CS588: Cryptography, Spring 2005

Problem Set 3 Out: 17 February 2005
Due: 24 February 2005
(beginning of class)
Collaboration Policy
Same as PS2, except for this assignment you may not work with the same person with whom you worked on PS2.Permutation Cipher Redux
Since no one answered Question 4b from Problem Set 1 close to correctly, it seems appropriate to have another question on the permutation cipher. (See Lecture 6 for a discussion on that question.)1. (20) How large is the set of messages that can be transmitted with perfect secrecy using the 8bit transposition cipher (as in PS1, Question 4b) with an alphabet containing only 2 symbols? That is, strings in {0, 1}^{*}. Justify your answer by describing the elements of your message set, and why it is not possible to transmit any larger set of possible message without revealing some potentially useful information to a passive attacker. (Note: you may transmit as many blocks as you want, but they must all be encrypted using the same transposition key.)
Smashing Hashes
The attached paper — Adrian Perrig, Robert Szewczyk, J. D. Tygar, Victor Wen and David Culler, SPINS: Security Protocols for Sensor Networks. Wireless Networks, 2002 (originally in MobiCom 2001) — describes several protocols for securing sensor networks. These questions concern only µTESLA, a protocol that provides authenticated streaming broadcast without needing publickey encryption. (You are encouraged to read the whole paper, though, since it touches on many things we have seen in this class.)2. (20) Since wireless communication in sensor networks is unreliable, it is possible that a node misses one of the released keys. How serious of a problem is it if a node misses a key release message? (Your answer should explain how the node can validate the next received key, and whether or not messages transmitted using the missed key can eventually be authenticated.)
3. (30) If µTESLA is used on a longlived sensor network application, eventually the end of the hash chain will be reached (the sender would need to use K_{n} and have no more keys left). Suggest a modification to the µTESLA protocol that can be used to extend its lifetime indefinitely. Explain the security risks of using your modified protocol.
The paper (which was published in 2001, before the weaknesses in cryptographic hashing algorithms were known) suggests using MD5 as the cryptographic hash algorithm to generate the µTESLA hash chain. In Lecture 8 we saw a Perl program that demonstrates MD5 does not provide strong collision resistance, as is expected in a cryptographic hash algorithm. Make sure you understand the difference between weak and strong collision resistance (defined in Lecture 8) when you answer questions 4 and 5.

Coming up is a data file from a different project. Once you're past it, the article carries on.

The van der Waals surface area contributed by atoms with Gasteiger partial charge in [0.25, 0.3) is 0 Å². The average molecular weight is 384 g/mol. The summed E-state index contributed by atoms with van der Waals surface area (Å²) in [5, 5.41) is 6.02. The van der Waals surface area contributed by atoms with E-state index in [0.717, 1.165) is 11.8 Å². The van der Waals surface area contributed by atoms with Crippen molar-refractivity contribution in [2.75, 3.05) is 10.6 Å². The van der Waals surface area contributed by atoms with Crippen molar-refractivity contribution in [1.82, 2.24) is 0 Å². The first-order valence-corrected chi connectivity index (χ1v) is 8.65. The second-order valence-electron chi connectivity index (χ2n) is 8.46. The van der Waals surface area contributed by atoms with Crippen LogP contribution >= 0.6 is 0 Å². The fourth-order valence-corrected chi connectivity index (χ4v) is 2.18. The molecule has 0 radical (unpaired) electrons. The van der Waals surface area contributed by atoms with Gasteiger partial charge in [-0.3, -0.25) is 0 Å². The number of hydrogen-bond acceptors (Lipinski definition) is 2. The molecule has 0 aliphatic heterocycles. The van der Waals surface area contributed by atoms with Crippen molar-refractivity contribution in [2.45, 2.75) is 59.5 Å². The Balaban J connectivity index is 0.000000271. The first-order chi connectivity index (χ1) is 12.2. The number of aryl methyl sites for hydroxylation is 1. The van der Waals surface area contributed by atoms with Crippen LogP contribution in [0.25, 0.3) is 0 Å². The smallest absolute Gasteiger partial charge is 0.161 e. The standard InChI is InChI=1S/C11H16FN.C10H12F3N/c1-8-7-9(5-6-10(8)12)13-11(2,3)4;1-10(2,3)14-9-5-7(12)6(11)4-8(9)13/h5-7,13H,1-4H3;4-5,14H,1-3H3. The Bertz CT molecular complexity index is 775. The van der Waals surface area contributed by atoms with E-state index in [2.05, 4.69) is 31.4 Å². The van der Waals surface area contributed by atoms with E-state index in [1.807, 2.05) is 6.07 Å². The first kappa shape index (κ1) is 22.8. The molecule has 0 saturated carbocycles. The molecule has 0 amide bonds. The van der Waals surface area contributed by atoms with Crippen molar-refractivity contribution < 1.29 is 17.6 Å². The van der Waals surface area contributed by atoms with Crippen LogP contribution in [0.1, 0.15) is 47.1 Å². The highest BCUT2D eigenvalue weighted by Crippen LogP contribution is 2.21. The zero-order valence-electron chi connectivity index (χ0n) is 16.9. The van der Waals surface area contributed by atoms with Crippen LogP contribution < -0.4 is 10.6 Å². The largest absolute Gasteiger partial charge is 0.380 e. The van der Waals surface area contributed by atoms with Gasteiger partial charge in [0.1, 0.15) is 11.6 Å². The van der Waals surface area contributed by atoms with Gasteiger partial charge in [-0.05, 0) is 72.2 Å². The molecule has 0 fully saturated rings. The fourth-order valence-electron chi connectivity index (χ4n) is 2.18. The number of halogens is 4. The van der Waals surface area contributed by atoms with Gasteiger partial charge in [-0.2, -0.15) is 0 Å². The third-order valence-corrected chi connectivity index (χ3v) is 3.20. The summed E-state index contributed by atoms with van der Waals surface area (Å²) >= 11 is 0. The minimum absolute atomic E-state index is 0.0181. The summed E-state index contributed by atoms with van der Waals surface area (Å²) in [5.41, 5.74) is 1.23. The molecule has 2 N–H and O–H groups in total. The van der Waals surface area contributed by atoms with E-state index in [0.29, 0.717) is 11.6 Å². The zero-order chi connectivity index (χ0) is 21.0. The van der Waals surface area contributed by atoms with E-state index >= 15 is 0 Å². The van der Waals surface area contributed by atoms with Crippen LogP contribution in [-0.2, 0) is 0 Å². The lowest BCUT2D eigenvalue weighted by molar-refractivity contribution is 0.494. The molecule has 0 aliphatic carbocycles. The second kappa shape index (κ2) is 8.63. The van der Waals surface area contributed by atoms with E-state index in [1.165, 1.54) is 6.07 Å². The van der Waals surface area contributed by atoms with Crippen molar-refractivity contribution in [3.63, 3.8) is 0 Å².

4. (20) How secure is the authentication provided by µTESLA if a hash algorithm that does not provide strong collision resistance is used?
5. (10) How secure is the authentication provided by µTESLA if a hash algorithm that does not provide weak collision resistance is used?
CensorshipResistant Publishing
Note: this question was added on Friday, 18 February after Chenxi Wang's guest lecture.6. (20) Censorshipresistant publishing schemes rely on secret sharing where some k out of n pieces of information are needed to construct a document, but fewer than k pieces provide no useful information. We can describe secret sharing schemes according to the value of n and k where n is the number of shares distributed, and k is the number of shares needed to recover the secret. For example, the last question on Problem Set 1 considered a (3, 3) secretsharing scheme. For censorshipresistant publishing, we need a scheme where k < n, so if one of the participants refuses to provide her share, the others can still recover the document.
Invent a (2, 3) secretsharing scheme using XOR as the only operation. Your answer should explain how a secret is divided into 3 shares, how any 2 of those shares can be combined to recoved the secret, and include a convincing information theoretical argument why any single share provides no information.
University of Virginia Department of Computer Science CS 588: Cryptology  Principles and Applications 
cs588–staff@cs.virginia.edu